It's that time of year, kids. The crisp breeze of fall fills the air. Football is back. And the new season of TV-hit wannabes calls a siren song to the couch potato in you. It's a good time of year. Unless, of course, you're headed back to school after a long, sleepy summer. (I know, I remember those days.)

But school doesn't have to be dull and boring. Heck, learning is good for you. It's also good for your portfolio. That's why we Fools are always in a learning mood. (Seriously, it's in our motto: to educate, amuse, and enrich.) So put on your belled cap and pay attention -- class is in session. Today, we're going to talk about what might be the best way to guarantee positive returns for your portfolio. That's right: It's time to meet your new friend, the dividend.

What is a dividend anyway?
I'll pass the buck on this to fellow Fool Selena Maranjian since she already answered this most excellently in The Motley Fool Money Guide. This definition comes directly from that text:

"A dividend is a portion of a company's earnings that the firm pays out to its shareholders. If the Tattoo Advertising Co. (Ticker: YOWCH) is earning roughly $4 in profit per share each year, it may decide to issue $1 annually to shareholders and use the rest of the money to help build the business. If so, it will probably pay out $0.25 per share every three months. ... This may seem like a pittance, but it adds up. If you own 200 shares of a company that's paying $2.50 per share in annual dividends, you'll receive $500 per year from the company."

Got that? A dividend, quite simply, is part of your share of the profits of a company you own, usually paid quarterly and in cash. Not that you'll see a check. Typically, your broker will receive the proceeds and deposit them straight to your brokerage account. Sounds good, right? Yep. But there's even more to like. Read on.

A few A+ stocks
Many stocks have established a tradition of raising their dividends annually. Motley Fool Inside Value pick Coca-Cola (NYSE:KO) has been among them. Indeed, as Selena pointed out in the Money Guide, had you bought one share of Coke in its first year, by 2001 you'd have had more than 97,000 shares and would be earning more than -- wait for it -- $58,000 in dividends annually. The company has also raised its payout for 42 consecutive years.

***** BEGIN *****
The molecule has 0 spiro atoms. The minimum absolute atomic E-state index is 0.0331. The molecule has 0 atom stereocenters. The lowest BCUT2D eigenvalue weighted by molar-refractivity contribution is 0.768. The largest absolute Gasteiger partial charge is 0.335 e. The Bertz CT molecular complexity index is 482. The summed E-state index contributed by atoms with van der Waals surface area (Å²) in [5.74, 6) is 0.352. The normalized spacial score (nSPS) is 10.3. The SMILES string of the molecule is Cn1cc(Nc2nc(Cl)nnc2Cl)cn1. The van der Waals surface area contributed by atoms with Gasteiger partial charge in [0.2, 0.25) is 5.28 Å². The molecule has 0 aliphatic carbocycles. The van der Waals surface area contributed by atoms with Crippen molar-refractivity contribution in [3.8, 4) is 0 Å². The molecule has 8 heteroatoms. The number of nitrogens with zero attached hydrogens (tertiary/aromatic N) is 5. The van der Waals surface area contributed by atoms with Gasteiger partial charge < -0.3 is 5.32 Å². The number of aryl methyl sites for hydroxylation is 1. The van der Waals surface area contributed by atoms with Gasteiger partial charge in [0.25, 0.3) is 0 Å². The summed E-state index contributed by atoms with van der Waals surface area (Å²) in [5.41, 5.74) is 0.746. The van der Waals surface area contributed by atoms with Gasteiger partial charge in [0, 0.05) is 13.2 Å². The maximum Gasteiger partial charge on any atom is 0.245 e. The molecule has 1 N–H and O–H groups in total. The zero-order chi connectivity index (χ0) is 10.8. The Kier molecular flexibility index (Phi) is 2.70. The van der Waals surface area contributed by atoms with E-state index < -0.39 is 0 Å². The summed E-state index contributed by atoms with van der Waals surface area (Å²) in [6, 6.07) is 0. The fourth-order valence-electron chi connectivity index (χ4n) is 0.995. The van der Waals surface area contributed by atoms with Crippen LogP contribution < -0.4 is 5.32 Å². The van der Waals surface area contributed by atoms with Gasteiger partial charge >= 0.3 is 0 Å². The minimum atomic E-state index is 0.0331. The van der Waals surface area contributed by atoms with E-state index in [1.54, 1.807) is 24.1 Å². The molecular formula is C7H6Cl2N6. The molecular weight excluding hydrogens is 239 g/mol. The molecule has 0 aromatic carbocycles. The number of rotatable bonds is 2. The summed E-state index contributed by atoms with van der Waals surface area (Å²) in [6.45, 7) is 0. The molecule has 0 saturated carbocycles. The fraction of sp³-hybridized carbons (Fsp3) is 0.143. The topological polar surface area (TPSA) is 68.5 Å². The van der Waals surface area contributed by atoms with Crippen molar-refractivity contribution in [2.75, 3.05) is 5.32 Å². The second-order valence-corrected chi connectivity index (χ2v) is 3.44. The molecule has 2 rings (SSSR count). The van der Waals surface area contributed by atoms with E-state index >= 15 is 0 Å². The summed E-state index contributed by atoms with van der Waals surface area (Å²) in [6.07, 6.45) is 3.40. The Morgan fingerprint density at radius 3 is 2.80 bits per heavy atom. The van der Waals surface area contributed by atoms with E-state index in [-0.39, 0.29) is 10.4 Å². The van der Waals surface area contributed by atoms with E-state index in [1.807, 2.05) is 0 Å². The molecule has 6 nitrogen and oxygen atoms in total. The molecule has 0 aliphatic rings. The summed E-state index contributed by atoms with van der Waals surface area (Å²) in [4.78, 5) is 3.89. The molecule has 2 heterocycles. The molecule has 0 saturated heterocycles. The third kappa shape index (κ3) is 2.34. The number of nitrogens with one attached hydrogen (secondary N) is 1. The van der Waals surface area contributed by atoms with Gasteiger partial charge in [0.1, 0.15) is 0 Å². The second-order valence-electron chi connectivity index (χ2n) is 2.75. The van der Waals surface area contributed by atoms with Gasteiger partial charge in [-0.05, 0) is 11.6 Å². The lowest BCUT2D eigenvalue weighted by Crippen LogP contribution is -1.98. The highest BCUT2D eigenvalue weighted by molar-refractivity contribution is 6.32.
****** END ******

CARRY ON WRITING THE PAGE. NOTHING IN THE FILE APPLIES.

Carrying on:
Which are the best dividend payers, you ask? This is actually pretty easy to find out. Financial media company Mergent tracks what it calls a list of "dividend achievers" each year. These companies boast a record of growing their payouts substantially over 10 years or more.

Mergent publishes its guide quarterly. You can find the latest here. Better yet, go to your local library and photocopy the key lists as I did. Here are the top five in terms of the longest record for boosting dividends, as ranked by Mergent:


Years of
Dividend Increases

Per Share

Stock Price

American States Water (NYSE:AWR)




Diebold (NYSE:DBD)




Procter & Gamble (NYSE:PG)




Dover (NYSE:DOV)




Emerson Electric (NYSE:EMR)




Sources: Mergent's Dividend Achievers, Yahoo! Finance

Put your cash to work
Naturally, many of these are old firms in very staid, slow-growth industries. And you'd think that would be a disadvantage, right? Sure, but you'd be wrong. Consider that P&G, the king of such consumer staples as detergent, has been more than a 25-bagger over the past 20 years. That rivals the 27-bagger you'd have if you had bought and held resurgent Rule Breaker Apple Computer (NASDAQ:AAPL) from its earliest days in 1985. And you'd have exposed yourself to far less risk along the way. (Besides, ask yourself: Do you really believe you'd have held Apple during the dark days of the Gil Amelio era? Don't lie.)

P&G's remarkable gain was fueled by reinvested dividends. Yes, the company has had its ups and downs since the mid-1980s, but the enterprising investor who held on would have steadily bought more shares on P&G's dime -- and often on the cheap. That, in turn, would have increased his payout, which would have created more buying power. Get it? Reinvesting dividends is a lot like compound interest. The longer it sits, the more it earns. Best of all, reinvesting dividends to buy new shares is a free service at many discount brokerages. (Find out more at our Discount Broker Center.)

Now, do you really want to bet your portfolio on the next eMeringue? I didn't think so. Class dismissed.

Go on, take the money and run. Take a risk-free trial to Motley Fool Income Investor today and you'll get access to all of the picks and research that have helped chief analyst Mathew Emmert beat the market by more than 10% as of this writing. And there's never, ever an obligation to buy. (Though if you do, the service is backed by our money-back guarantee, no questions asked.)

Fool contributor Tim Beyers loves it when tech stocks pay him dividends. Tim didn't own shares in any of the companies mentioned in this story at the time of publication. You can find out what's in his portfolio by checking Tim's Fool profile, which is here. The Motley Fool has an ironclad disclosure policy.